Sunday, August 2, 2009

Discovering Kuwait's South

Tribal clusters in some areas, urban hadar in others. Apartment buildings along the coastal areas with expensive rent, apartments overlooking the Arabian Gulf equipped with gyms, wi-fi-, indoor and outdoor swimming pools and underground parking lots contrasted with closed areas packed with shabby apartment buildings and old shopping centers.

Despite its small size, Kuwait is unique in the way that its population is scattered around its areas. Take Al-Ahmadi, for example, Kuwait's southern governorate. Al-Ahmadi, which is spread over more than 5,000 kilometers south of Kuwait City, is home for Kuwait's most active oil wells. It also houses the head offices of many of Kuwait's petroleum companies, as well as the suburbs of Khairan, Dhuba'iya, and Bnaider and the coastal chalets areas close to Wafra, which is famous for its farms. {Al-Ahmadi}

Ahmadi residents are mainly tribal Kuwaitis, especially from Al-Ajmi tribe. The governorate is perhaps Kuwait's most conservative area as the majority of the expats and nationals who live there are very conservative. It also houses many Shiite Muslims and many Christians, who practice their traditions very freely, but who are outnumbered by Sunni Muslims. In terms of nationality, the governorate's residents are a mixture of Kuwaitis, Western and Asian expatriates, Arabs and GCC citizens, especially Saudis.

The residential areas that fall under Al-Ahmadi governorate are: Ahmadi, Fahaheel, Sabahiya, Hadiya, Riqqa, Ogaila, Umm Al-Hayman, Mahboula, Fintas, Mangaf, Jaber Al-Ali, and Dahar, in addition to the recently completed Fahad Al-Ahmad area, which lies between Riqqa and Sabahiya on Road 40.

Fahaheel, a small town that's the closest thing to a city the governorate, was - and still is - the biggest mall area in the governorate. Best known for its fish market, which has now been replaced by Al-Kout mall that overlooks the Arabian Gulf, Fahaheel bustles with many shopping centers, big malls, restaurants and small shops that sell low-priced merchandise.
{Al Kout,Fahaheel}

The other coastal residential areas in the governorate - Mahboula, Fintas and Mangaf - also lie on the Fahaheel Highway but lack attractions; they have a handful of beach resorts and a hotel, but they mainly consist of apartment buildings and a few restaurants, with no markets or shopping centers except for co-ops which only provide the consumer with food items and household necessities.

Coastal areas are a big attraction for western expatriates and some Kuwaiti families. Due to the great distance between these areas and Kuwait City and the country's major attractions, the rent rate for coastal areas is lower there than in the areas close to the City.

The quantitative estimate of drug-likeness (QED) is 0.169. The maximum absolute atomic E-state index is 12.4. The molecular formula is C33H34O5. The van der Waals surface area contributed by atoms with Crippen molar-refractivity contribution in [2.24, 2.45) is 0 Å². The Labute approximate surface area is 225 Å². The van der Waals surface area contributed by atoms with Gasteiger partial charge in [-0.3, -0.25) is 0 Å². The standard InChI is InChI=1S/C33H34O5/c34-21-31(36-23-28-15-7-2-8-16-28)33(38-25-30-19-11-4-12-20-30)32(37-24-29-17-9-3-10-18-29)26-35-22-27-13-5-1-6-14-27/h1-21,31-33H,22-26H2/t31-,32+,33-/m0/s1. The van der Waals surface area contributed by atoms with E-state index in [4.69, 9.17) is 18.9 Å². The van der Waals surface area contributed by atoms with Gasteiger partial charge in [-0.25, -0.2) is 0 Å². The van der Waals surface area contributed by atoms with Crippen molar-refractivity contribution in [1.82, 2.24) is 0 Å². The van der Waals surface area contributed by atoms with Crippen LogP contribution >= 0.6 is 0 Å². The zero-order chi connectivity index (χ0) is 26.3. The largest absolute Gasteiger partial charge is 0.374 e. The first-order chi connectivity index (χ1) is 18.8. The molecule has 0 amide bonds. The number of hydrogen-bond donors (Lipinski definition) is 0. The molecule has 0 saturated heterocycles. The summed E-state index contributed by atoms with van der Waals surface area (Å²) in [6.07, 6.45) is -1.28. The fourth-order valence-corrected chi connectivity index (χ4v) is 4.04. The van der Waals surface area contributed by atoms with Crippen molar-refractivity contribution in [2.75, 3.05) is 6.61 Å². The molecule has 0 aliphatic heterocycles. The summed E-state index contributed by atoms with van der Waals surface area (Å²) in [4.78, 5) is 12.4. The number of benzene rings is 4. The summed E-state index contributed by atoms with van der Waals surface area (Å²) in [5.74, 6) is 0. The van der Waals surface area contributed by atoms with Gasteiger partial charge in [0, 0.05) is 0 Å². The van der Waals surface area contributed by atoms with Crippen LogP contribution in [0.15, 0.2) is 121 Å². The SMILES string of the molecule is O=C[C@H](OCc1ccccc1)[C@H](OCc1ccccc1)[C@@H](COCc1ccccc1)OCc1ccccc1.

Ahmadi governorate is most famous for the Ahmadi residential area, which is a town built on a slope and is most famous for its greenery and architecture. The area was built in the 1940's by British expatriates who came to Kuwait with their families when oil was first discovered in Kuwait. The town was divided into streets, avenues, and many roundabouts, more than any of Kuwait's other residential areas

Salwa Al-Bloushi, a 57-year old Kuwaiti who was born, raised, and still lives in Ahmadi talked to the Kuwait Times about the development she has witnessed in the area from her childhood until today. She explained that the British who ran the oil companies gave houses to the local employees, but the latter were still segregated from the British. "They lived in the Northern parts of Ahmadi, which is now still resided by the employees of the Kuwait Oil Company. We lived near the souk in an area that was called colloquially the 'Arab Village'.

She explains that the crescent-shaped souk historically offered far more facilities than it does now. "There was a butcher, a small abattoir that sold chicken, a store that sold fresh fish, a big supermarket that brought fresh fruits every morning, a baker, an Indian restaurant, a tailor, a readymade clothes store, a jeweler. You never needed to leave Ahmadi; whatever you wanted, all you had to do was just cross the street and you'd find all that your heart desired," she said.

" At night, the souk was guarded by officers who stayed vigilant until sunrise. She added that there were officers who rode horses, and were centered especially in the north where the British oil company employees lived. Two recreation centers, complete with swimming pools, tennis courts, swings, hockey fields, and a golf course, were built in northern Ahmadi, as well as two churches, one Husseiniya [a Shiite mosque] and many Sunni mosques. The houses had the transformation from Ahmadi's beautiful old styleto the current one began as the British expatriates began to leave Kuwait; the new residents did not know how to look after the place well.

They [the British oil company employees] built something out of this slope that is really beautiful and looked like it was in a Mediterranean country, not in the Gulf. From the window of my house now, I can see the main street where the entrance to Ahmadi is. My husband and I planted this garden, on Kuwaiti soil with fruits and vegetables that you wouldn't think can grow in Kuwait. We grew strawberries, watermelons, oranges, carrots, corn, tomatoes, lettuce, and a lot more than that in our garden. The waythe houses are organized, the way they soil is used for greenery makes this place the most beautiful in all of Kuwait for me, certainly the most beautiful. "

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